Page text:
If Obamacare provides flexibility, think of the possibilities.
AFFORDABLE CARE ACT
No matter how you spin it, flexibility is good
Charles Krauthammer denounces Obamacare and Micheal Hiltzik defends it (Opinion Exchange, Feb. 16). Both miss important points about the Congressional Budget Office report that 2.5 million people, no longer required to stay in their jobs to get health insurance, will quit.
Krauthammer totally ignores, and Hiltzik mentions only in passing, the would-be entrepreneurs, no longer needing to be tethered to their jobs, who will quit to go into business for themselves.
Neither pundit mentions at all the currently unemployed, who would gladly step into the jobs that will open up because of Obamacare.
BILL MULLIN, Minneapolis
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If working people took Krauthammer’s divide-and-conquer bait on Obamacare, we would simmer in resentment at people deciding to not work thanks to the improved medical insurance. After all, a minute portion our taxes would be supporting their choices. On the other hand, if we consider that the law of supply and demand operates for us in the labor market, if there are fewer workers in the labor force, employers will be forced to pay us better.
So what do we want? Better pay, or to fight like cats and dogs among ourselves to make sure not one single penny of our taxes goes to someone else’s pursuit of happiness?
PAUL ROZYCKI, Minneapolis
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After 40 years of a rewarding but increasingly demanding and stressful career (talk to people who are employed and see if they aren’t doing more than they ever have), I may be able to leave the workforce a few years earlier than I would without the ACA. I plan on spending my mooching time helping my grown children with their young families and volunteering in the school system.
MARY KATHERINE MAHONEY,
Careful consumption — that’s the message
According to studies on health and diet, we all should be eating whole foods like fruits, vegetables, grains and healthy forms of protein. The only reason for junk food, it seems, is to make a more substantial profit.
Food scientists’ ascension in recent years is in direct correlation to the obesity epidemic. Clever, quick and convenient foods have made it possible for people to come home from work and throw a frozen lasagna in the oven. We’ve become dependent on cheap, filler food, and we give short shrift to what we put in our bodies.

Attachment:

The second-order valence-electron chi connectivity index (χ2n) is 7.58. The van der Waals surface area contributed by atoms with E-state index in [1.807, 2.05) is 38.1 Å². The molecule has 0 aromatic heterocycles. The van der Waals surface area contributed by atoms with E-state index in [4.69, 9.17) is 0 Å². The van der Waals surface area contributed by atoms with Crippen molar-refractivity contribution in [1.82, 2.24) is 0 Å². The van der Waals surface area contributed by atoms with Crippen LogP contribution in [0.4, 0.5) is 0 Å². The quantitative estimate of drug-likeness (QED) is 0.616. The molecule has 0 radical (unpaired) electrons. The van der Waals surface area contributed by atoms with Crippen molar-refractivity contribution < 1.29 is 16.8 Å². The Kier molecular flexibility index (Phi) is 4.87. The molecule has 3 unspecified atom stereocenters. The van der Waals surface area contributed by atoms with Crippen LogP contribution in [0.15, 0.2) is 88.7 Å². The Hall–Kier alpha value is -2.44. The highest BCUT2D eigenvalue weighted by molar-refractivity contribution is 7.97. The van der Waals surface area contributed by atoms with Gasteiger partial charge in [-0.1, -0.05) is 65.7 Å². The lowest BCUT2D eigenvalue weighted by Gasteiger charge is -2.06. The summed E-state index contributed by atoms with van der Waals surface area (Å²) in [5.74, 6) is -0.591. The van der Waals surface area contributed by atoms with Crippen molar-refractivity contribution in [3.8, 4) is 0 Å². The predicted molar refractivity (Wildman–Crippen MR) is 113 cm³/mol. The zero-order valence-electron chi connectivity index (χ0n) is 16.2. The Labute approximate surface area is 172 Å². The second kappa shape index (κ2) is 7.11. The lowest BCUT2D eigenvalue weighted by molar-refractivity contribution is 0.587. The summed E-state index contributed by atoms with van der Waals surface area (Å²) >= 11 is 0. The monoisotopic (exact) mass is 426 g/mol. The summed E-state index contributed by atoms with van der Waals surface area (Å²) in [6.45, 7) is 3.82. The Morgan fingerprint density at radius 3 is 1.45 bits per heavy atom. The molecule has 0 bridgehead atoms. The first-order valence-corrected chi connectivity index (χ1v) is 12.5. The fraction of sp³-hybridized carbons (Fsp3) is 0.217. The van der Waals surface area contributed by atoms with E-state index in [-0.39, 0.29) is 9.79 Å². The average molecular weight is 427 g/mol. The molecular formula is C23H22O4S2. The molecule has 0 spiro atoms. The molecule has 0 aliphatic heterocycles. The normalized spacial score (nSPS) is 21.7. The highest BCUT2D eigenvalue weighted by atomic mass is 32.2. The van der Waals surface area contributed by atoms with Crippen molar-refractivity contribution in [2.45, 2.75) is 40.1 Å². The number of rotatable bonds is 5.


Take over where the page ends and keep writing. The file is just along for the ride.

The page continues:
Reading the ingredients listed in boxed, canned and frozen foods is always a shocker. Sugar appears to be in everything! (“Sugar: It’s our national obsession. And it’s killing us,” Science+Health, Feb. 16.) Kids at very young ages are easily hooked on sweets, and parents have to move mountains sometimes to get their kids to eat broccoli, spinach and other whole foods. Eating deliberately and purposefully, setting good examples for our children, will make us more aware of what we put in our mouths.
According to the article, too much sugar has ramifications beyond obesity and cavities. It effects everything from dementia to circulatory issues to cholesterol and inflammation. Something I will take to heart.
SHARON E. CARLSON, Andover
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Every food label I checked after reading the article measures sugar in grams. Nowhere in the article was there a mention, that I could find, of what one teaspoon is equivalent to in grams. This is important information, but how many people do you think would bother to search this out on their own? If the article were really meant to educate rather than scare the public, it would seem obvious that some sort of conversion would be included among the elaborate graphics and charting in the article.
Here is the conversion for you: By my research, one teaspoon equals 4.92892 grams.
DEBORAH NEWCOMB, Minneapolis
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The article did little to inform readers. Rather, accompanied by an illustration of a skull and crossbones, it was clearly intended to scare them.
The reality is that adult consumption of added sugars has declined. Importantly, a significant part of the reduction is from decreased added sugars from beverages — due, in part, to our member companies’ ongoing innovation in providing more low- and no-calorie options. A recent report by the Centers for Disease Control and Prevention also came to these conclusions, and showed that foods, not beverages, are the leading source of calories from added sugars in the diet of American adults, as well as that of children and adolescents.
Last, the research covered in the newspaper was an observational study that cannot — and does not — show that cardiovascular disease is caused by drinking sugar-sweetened beverages. Heart diseases are a complex set of problems with no single cause and no simple solution. Neither the National Heart, Lung, and Blood Institute nor the American Heart Association list sugar consumption as a risk factor for heart disease. While many risk factors are beyond our control, there are things we can do — including not smoking, maintaining an appropriate body weight and being physically active — to help mitigate risk for heart disease.
TIM WILKIN, St. Paul
The writer is president of the Minnesota Beverage Association.
A COLLEGE EDUCATION
An intangible benefit: Job satisfaction
Regarding the excellent editorial “Is college worth it? Yes, more than ever” (Feb. 19): A key factor is that college graduates are “more satisfied in their jobs.” Twenty years down the pike, this is worth more than the money!
CHUCK KUNDSCHIER, Chaska
The Opinion section is produced by the Editorial Department to foster discussion about key issues. The Editorial Board represents the institutional voice of the Star Tribune and operates independently of the newsroom.